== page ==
TSA is prepared for summer travel out of Dallas Love Field Airport as multiple initiatives are in place due to the pandemic – increase in prohibited items is experienced in Dallas Airports

Local Press Release
Wednesday, May 19, 2021
Green stun gun photo

DALLAS, TX. – The Transportation Security Administration security checkpoint experience will look much different to passengers who have not flown since the start of the pandemic, and individuals flying out of Dallas Love Field Airport this spring and summer should be prepared for those changes.

Lipstick stun gun

TSA is prepared to handle the increased travel volume this summer and the agency is committed to supporting a healthy and secure environment for airline passengers, TSA employees and airport personnel at Dallas Love Field Airport.  

Nationwide TSA officers are screening approximately 1.5 million people daily, which is a large increase from last year, but still down significantly from 2019, when closer to 2.5 million people were screened daily during the summer. At Dallas airports, which include Dallas Love Field Airport (DAL) and Dallas Fort Worth International Airport (DFW), TSA officers have discovered an increased number of prohibited items at airport security checkpoints. In April, TSA officers at DAL discovered over 40 stun guns and TSA officers at DFW discovered over 60 stun guns in traveler’s carry-on bags during the security screening process, from Jan. - April.

In addition to stun guns, TSA officers have discovered items ranging from hidden blades in combs, lipstick cases and flashlights, gun replicas and toys, novelty grenades as earbud chargers, salt and pepper shakers and other household items, pepper spray, lighter fluid and liquids in containers larger than 3.4 oz.

Everyone who is in the airport is required to wear a mask as prescribed by the federal mask mandate. This means that all travelers must be wearing a mask at TSA airport screening checkpoints, throughout the airport and during their flights. If a traveler does not have a mask, a TSA officer will offer a mask to that individual at the checkpoint. If the traveler declines to wear a mask, they will not be permitted through the checkpoint.

“Travelers are going to notice that the checkpoint screening process looks somewhat different today than it did before the pandemic,” said Amy Williams TSA’s Federal Security Director for DAL. “Upon arriving at the checkpoint, travelers will notice reminders to socially distance themselves from other travelers while in checkpoint lines. When they get to the travel document checking podium, travelers will see our TSA officers wearing masks and gloves. Most will be positioned behind new acrylic barriers to reduce exposure and close contact with passengers. Many TSA officers may also be wearing face shields or goggles.”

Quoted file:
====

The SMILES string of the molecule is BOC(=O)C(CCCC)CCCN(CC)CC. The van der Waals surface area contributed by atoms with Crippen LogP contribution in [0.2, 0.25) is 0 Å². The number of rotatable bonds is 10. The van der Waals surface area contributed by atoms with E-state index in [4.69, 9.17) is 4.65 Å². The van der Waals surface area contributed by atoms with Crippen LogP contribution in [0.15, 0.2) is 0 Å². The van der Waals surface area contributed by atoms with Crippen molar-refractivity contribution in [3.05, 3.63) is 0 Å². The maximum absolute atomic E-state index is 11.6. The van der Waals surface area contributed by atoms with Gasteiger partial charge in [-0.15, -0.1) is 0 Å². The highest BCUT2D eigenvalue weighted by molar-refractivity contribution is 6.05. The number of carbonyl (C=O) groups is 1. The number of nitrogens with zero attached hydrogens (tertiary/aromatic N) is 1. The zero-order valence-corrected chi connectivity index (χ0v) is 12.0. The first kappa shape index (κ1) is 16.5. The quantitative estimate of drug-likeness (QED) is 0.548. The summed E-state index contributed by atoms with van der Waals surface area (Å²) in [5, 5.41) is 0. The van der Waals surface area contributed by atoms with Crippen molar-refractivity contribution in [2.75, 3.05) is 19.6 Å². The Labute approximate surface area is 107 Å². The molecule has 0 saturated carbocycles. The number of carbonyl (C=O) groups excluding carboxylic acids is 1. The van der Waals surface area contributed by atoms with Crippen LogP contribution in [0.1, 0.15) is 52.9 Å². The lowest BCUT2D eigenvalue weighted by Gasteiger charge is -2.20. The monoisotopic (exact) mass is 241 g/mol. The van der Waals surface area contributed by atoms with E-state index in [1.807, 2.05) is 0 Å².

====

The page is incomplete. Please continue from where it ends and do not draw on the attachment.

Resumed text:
“It is very refreshing to see so many travelers back in the terminal,” City of Dallas Department of Aviation Mark Duebner said. “At this time last year, we didn’t know what our recovery would look like and now we’re approaching 2019 levels of travel. It’s great to see, but we cannot let our guard down now and remind travelers that a federal mask mandate remains in place.”

Pink stun gun

When travelers approach the travel document checking podium, they will be asked to scan their own boarding pass—electronic or paper—to reduce a touchpoint. They also will be asked to remove their masks for a few seconds so that the officer can match the individual’s face to the photo on their ID.

Black stun gun

As travelers place their items into bins along the conveyor belt, they will continue to see TSA officers in masks, gloves and face shields standing behind an acrylic barrier offering guidance and answering questions.

TSA officers will be changing their gloves between each pat-down and between each bag search. Travelers may request that a TSA officer put on a new pair of gloves at any time. TSA officers also will be using a fresh swab for each passenger when testing for possible explosive material.

TSA employees will be conducting routine cleaning and disinfecting of frequently touched surfaces and security screening equipment at the checkpoints.  

TSA is now allowing travelers to bring one liquid hand sanitizer container up to 12 ounces per passenger in carry-on bags until further notice. Passengers can expect that these containers larger than the standard allowance of 3.4 ounces of liquids permitted through a checkpoint will need to be screened separately, which will add some time to their checkpoint experience. Travelers also are permitted to bring individually packaged alcohol or anti-bacterial wipes in carry-on or checked luggage.

To reduce touchpoints, it is recommended that travelers place items from their pockets such as wallets, keys, lip balm, tissues and cell phones into their carry-on bags to be screened instead of putting items from their pockets directly into bins. This minimizes the placing of personal items in a bin that you might hold to your face such as lip balm, tissues and cell phones. It also reduces the chance that travelers will leave something behind in a bin.

Individuals who are planning to travel this summer should consider enrolling in TSA PreCheck®. The popular expedited screening program allows travelers to leave on their shoes, jackets, belts and enables them to keep their electronics and 3-1-1 bags in their carry-on bags.

“TSA PreCheck membership is more valuable now than ever before because it reduces touchpoints during the pandemic and puts travelers in security lines that have fewer travelers and move quicker, which encourages social distancing,” Williams added.